Unemployment will hit 3.2 million as the economy shrinks by even more than had been feared, business leaders at the British Chambers of Commerce have predicted.
The BCC report also warns that painful tax rises and spending cuts will soon be required to start paying off the huge debts the Government is running up.
Official unemployment figures are rising and currently stand at 2 million, but in its latest economic report, the BCC says that the peak will be much higher.
Some 3.2 million people will be out of work by the second half of 2010, the BCC says. That is just over one in ten of the workforce.
Overall, the UK economy will contract 3.7 per cent in 2008/09, the BCC says. IN 1992-93, the peak of the last recession, GDP fell by 2.5 per cent.
Though stark, that is not the bleakest forecast the economy. The Bank of England has predicted that over the entire recession, the UK economy could shrink by 4 per cent or even more.
The BCC report also piles added pressure on Alistair Darling to use his Budget in April to set out plans for a severe squeeze on public spending in the years after the recession.
The Chancellor is borrowing huge amounts from the bond markets to finance short-term tax cuts and accelerated public spending during the downturn.
In his pre-Budget report last year, the Chancellor set out plans to borrow an extra £500 billion over five years, taking the national debt above £1 trillion for the first time.
The Treasury’s current forcecasts are for borrowing of £118 billion in 2009/10 and £105 billion the year after.
The BCC says that borrowing will actually be higher, £143 billion — equal to 10 per cent of GDP — in 2009/10, and £158 billion the following year.
Even on the Government’s figures, the national debt is set to go above £1 trillion for the first time.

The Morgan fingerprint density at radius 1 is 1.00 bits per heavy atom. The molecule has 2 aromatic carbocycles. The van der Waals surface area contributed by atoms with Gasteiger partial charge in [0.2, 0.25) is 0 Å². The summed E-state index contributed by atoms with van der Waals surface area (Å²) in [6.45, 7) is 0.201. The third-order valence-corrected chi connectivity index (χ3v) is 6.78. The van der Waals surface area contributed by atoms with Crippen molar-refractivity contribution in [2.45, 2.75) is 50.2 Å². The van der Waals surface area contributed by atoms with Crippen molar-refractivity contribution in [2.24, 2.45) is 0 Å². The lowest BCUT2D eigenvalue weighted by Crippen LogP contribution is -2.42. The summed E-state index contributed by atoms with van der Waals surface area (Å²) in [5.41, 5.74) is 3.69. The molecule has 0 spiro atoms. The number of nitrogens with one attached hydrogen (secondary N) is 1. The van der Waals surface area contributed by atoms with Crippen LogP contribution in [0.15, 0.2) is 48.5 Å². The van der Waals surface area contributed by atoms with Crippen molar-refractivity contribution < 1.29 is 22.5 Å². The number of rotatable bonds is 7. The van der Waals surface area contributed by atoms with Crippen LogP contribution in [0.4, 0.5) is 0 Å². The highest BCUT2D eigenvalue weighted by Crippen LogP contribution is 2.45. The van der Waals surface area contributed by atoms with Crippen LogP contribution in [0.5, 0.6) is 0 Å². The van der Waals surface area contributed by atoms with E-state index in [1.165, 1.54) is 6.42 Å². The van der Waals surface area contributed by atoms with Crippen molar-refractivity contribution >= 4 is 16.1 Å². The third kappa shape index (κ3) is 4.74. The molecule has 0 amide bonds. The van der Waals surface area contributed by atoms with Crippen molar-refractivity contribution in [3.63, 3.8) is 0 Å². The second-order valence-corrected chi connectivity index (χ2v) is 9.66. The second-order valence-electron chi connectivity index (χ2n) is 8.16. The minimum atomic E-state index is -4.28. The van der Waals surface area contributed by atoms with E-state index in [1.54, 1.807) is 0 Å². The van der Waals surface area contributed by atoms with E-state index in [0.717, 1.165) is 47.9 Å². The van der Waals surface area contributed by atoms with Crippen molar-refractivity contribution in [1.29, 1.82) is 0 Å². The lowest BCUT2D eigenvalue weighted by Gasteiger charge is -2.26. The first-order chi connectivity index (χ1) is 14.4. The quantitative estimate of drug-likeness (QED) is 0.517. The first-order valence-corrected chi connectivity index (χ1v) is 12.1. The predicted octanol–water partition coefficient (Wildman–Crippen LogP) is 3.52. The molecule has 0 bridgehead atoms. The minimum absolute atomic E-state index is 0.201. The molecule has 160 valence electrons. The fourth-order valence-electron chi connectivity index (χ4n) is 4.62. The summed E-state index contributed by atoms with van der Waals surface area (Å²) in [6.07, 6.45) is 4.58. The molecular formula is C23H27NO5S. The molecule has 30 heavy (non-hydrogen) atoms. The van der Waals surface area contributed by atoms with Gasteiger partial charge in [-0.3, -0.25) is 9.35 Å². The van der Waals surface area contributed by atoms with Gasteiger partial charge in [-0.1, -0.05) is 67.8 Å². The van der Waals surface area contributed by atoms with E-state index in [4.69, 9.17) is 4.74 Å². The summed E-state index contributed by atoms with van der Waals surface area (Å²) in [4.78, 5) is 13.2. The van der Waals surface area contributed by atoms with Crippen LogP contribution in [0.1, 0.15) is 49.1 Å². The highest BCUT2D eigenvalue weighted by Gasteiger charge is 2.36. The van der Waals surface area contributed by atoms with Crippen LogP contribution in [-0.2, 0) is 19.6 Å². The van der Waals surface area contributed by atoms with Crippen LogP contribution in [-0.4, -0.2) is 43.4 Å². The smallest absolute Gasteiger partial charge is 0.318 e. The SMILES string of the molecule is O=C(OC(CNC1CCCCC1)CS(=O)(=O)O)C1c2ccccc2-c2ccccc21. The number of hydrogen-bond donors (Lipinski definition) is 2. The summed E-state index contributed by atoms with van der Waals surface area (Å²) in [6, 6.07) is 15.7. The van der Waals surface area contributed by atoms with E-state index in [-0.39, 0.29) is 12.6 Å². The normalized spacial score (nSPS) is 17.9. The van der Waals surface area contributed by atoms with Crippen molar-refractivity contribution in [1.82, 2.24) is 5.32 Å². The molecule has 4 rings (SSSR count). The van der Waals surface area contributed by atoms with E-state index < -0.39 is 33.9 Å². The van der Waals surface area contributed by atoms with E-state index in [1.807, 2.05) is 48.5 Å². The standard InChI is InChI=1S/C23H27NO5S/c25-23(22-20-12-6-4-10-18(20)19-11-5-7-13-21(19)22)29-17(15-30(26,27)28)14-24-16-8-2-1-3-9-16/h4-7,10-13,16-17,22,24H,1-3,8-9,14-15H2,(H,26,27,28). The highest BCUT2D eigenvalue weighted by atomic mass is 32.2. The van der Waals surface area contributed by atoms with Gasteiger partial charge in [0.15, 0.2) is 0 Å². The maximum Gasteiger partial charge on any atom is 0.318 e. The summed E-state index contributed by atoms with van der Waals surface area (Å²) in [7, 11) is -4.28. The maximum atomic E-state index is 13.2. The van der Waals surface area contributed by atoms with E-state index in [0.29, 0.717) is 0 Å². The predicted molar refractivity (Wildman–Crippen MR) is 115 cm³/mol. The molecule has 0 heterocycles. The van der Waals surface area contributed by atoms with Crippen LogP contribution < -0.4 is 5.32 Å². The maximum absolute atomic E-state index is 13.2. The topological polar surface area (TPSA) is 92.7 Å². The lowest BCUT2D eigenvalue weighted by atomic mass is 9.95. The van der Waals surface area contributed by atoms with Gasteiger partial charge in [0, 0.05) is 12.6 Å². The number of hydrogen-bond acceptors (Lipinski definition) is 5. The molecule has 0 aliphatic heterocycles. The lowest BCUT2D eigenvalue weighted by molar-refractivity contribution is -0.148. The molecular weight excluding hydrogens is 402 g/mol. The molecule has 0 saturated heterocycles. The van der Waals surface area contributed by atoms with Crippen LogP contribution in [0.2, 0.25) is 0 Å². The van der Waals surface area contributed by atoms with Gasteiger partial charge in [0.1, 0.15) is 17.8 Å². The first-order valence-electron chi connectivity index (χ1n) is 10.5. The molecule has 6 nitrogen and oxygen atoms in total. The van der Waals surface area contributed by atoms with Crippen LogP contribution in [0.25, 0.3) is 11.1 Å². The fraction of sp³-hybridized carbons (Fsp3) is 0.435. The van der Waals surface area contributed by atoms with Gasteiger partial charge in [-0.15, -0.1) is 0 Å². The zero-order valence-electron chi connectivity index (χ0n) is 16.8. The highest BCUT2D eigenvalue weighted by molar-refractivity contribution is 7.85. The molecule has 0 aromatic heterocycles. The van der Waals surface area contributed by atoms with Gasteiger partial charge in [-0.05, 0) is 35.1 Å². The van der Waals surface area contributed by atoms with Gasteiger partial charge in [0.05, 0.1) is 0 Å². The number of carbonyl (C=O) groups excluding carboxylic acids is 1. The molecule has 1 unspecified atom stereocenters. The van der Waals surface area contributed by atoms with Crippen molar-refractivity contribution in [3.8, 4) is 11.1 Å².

The BCC says that Labour’s borrowing will mean any future government will have no choice but to rein in spending and increase its tax revenues.
“These figures signal a very serious budgetary position, which will have to be addressed vigorously as soon as the present recession ends,” the BCC report says.
With polls pointing to a Conservative victory at the next general election, senior Tories are increasingly trying to prepare public opinion for unpopular measures on tax and spending.
George Osborne, the shadow chancellor, last week warned that a Tory government will inherit the worst public finances since the Second World War and warned that radical changes in public services will be required.
And Steve Bundred, chief executive of the Audit Commission, which scrutinses public services, has warned of an “Armageddon scenario” where international investors are no longer willing to lend the UK government as much money as the Treasury wants to borrow.
Mr Darling’s pre-Budget report last year signalled much tighter spending and higher taxes from 2011. But the April statement is likely to go much further and could outline deep real-terms cuts in Government spending in the years ahead.
“Government borrowing is unacceptably large. Rising budget deficits are essential in the near future, in order to alleviate and eventually end the recession, but the critical need to significantly reduce borrowing after the recession ends will inevitably dampen UK growth prospects for a considerable period,” said David Kern, chief economist at the BCC.
“Producing a credible plan to reduce Government debt and borrowing over the medium-term is a key condition to maintaining the UK’s international credit rating and the confidence of the markets.